The Department of Labor on Wednesday announced that it will award $191 million to States to provide “unemployment insurance program integrity and technology infrastructure systems” amid reports that the agency spent about $19 billion on payments made in error over the past three years.
“I was pleased to join Vice President [Joe] Biden today in announcing efforts to reduce government waste, fraud and abuse,” said Secretary of Labor Hilda L. Solis in a press release. “We owe it to the American people, especially those who rely on unemployment insurance as a safety net, to be responsible stewards. This funding will help ensure state UI programs have integrity and run efficiently.”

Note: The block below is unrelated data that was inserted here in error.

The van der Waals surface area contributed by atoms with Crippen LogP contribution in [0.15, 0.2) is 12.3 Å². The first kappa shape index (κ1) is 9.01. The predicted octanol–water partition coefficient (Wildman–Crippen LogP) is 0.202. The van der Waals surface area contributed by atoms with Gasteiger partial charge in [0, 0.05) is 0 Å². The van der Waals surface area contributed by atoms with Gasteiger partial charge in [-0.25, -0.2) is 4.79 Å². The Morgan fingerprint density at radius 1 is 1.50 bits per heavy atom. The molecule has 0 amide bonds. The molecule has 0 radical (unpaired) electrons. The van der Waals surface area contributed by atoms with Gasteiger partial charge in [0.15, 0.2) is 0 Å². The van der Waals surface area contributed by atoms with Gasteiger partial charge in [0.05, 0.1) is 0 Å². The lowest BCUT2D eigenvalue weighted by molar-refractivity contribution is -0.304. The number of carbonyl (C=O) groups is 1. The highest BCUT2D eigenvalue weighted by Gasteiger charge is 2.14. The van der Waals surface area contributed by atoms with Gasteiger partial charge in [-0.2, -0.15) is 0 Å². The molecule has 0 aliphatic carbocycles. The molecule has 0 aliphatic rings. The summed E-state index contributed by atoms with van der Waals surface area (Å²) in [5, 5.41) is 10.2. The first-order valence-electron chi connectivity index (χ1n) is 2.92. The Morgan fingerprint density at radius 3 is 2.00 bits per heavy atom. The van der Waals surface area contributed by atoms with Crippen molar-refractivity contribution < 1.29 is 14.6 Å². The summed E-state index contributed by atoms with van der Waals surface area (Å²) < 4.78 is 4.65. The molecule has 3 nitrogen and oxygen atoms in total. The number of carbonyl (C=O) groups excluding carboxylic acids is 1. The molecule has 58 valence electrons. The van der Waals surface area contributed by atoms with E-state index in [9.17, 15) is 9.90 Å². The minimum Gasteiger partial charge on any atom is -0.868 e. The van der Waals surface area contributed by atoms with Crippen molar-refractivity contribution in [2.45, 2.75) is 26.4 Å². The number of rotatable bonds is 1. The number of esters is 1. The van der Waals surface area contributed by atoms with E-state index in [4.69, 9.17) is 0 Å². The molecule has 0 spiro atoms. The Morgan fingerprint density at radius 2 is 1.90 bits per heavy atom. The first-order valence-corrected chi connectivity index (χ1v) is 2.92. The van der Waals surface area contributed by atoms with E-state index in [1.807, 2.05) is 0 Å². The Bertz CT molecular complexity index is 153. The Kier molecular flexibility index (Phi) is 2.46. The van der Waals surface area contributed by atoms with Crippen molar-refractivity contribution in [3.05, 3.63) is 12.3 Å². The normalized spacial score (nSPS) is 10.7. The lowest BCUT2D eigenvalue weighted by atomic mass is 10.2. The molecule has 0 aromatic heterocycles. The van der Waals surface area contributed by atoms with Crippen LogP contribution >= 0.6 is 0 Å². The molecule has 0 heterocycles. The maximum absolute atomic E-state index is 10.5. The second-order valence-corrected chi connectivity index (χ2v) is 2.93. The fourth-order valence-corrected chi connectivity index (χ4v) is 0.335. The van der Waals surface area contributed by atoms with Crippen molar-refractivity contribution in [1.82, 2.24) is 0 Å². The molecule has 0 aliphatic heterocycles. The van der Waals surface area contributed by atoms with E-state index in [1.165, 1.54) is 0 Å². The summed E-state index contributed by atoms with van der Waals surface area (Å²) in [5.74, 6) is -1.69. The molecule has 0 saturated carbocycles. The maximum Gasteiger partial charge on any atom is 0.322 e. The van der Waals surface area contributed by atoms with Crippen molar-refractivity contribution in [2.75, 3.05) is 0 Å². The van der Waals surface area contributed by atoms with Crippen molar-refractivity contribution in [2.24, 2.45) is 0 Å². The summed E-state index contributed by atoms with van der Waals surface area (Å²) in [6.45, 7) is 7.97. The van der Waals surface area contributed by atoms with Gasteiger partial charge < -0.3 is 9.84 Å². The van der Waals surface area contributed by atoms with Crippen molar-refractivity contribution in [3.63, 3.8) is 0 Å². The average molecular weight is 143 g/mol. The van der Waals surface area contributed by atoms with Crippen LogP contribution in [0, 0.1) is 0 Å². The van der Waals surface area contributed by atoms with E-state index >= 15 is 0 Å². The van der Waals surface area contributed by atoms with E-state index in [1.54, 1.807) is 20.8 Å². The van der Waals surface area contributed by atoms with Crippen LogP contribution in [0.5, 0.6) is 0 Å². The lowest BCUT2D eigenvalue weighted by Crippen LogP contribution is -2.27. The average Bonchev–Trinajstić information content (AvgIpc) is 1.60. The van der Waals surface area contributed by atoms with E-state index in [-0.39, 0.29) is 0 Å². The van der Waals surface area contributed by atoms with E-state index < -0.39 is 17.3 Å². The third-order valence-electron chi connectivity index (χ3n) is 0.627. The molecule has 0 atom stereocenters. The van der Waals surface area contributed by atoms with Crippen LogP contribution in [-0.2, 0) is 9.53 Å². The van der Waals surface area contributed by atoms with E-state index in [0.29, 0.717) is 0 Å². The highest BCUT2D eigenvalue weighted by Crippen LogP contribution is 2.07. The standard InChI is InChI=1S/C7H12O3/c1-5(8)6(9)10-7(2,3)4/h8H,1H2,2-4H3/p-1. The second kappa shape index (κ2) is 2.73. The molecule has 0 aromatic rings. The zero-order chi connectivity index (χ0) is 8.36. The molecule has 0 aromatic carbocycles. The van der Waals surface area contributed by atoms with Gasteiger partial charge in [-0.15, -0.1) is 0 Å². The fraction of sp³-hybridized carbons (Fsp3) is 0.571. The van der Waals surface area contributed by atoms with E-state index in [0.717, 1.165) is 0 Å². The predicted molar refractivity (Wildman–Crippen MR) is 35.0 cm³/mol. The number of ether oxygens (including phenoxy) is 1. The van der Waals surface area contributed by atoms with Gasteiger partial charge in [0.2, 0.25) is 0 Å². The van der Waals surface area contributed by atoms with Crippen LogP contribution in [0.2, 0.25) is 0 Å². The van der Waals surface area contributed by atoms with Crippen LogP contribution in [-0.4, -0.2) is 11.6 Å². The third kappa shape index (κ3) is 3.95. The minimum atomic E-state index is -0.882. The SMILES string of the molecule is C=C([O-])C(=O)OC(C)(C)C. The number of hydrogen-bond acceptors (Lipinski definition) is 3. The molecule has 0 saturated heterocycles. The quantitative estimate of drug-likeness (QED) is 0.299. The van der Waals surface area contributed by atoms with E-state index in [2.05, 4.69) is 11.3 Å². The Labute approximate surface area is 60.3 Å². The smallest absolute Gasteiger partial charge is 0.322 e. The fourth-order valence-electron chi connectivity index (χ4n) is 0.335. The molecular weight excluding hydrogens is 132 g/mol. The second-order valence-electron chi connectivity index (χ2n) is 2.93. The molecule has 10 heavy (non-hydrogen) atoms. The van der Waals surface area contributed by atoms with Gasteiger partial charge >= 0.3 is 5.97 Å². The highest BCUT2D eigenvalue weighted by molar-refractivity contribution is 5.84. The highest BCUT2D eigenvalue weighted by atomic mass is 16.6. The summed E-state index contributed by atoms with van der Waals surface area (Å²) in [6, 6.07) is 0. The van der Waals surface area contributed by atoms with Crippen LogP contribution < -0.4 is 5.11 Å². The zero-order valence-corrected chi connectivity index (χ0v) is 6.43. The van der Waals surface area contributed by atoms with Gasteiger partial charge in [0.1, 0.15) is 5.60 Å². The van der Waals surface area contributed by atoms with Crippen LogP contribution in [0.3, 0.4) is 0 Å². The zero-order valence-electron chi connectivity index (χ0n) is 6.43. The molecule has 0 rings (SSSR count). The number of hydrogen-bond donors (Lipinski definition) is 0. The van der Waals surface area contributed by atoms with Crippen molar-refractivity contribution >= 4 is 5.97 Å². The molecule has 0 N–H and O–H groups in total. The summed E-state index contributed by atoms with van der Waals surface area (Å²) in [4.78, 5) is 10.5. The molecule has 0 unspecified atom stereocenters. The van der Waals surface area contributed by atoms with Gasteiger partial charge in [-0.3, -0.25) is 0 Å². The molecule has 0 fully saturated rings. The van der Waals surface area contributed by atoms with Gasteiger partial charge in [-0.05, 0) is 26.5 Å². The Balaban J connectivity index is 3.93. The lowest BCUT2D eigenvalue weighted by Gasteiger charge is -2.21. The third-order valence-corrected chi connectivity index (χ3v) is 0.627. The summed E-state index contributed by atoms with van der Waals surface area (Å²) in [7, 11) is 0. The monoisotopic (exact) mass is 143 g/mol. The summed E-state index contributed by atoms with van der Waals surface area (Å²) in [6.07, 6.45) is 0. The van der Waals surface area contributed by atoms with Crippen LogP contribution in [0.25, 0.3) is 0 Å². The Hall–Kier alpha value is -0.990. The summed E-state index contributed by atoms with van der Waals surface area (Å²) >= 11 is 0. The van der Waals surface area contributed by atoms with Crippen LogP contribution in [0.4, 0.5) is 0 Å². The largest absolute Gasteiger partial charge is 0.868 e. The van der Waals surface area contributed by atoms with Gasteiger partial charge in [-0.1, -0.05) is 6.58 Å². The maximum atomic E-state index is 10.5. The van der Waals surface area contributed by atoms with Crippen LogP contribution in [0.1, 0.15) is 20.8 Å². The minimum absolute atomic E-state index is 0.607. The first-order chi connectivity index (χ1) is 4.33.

The Federal program monitored by agencies on a State-by-State basis are expected to come under more scrutiny now than ever, though Solis said that there will be no real expansion in benefit denial, according to The Wall Street Journal.
Improper payments usually occur when recipients claim benefits even though they have returned to work, employers or their administrators don’t submit timely or accurate information about worker separations, or recipients don’t correctly register with a State’s unemployment agency.
According to The Journal, Indiana had the highest error rate, with improper payments accounting for more than 43 percent of the total amount paid. The Labor Department will also target Virginia, Indiana, Colorado, Washington, Louisiana and Arizona in particular for their high error rates.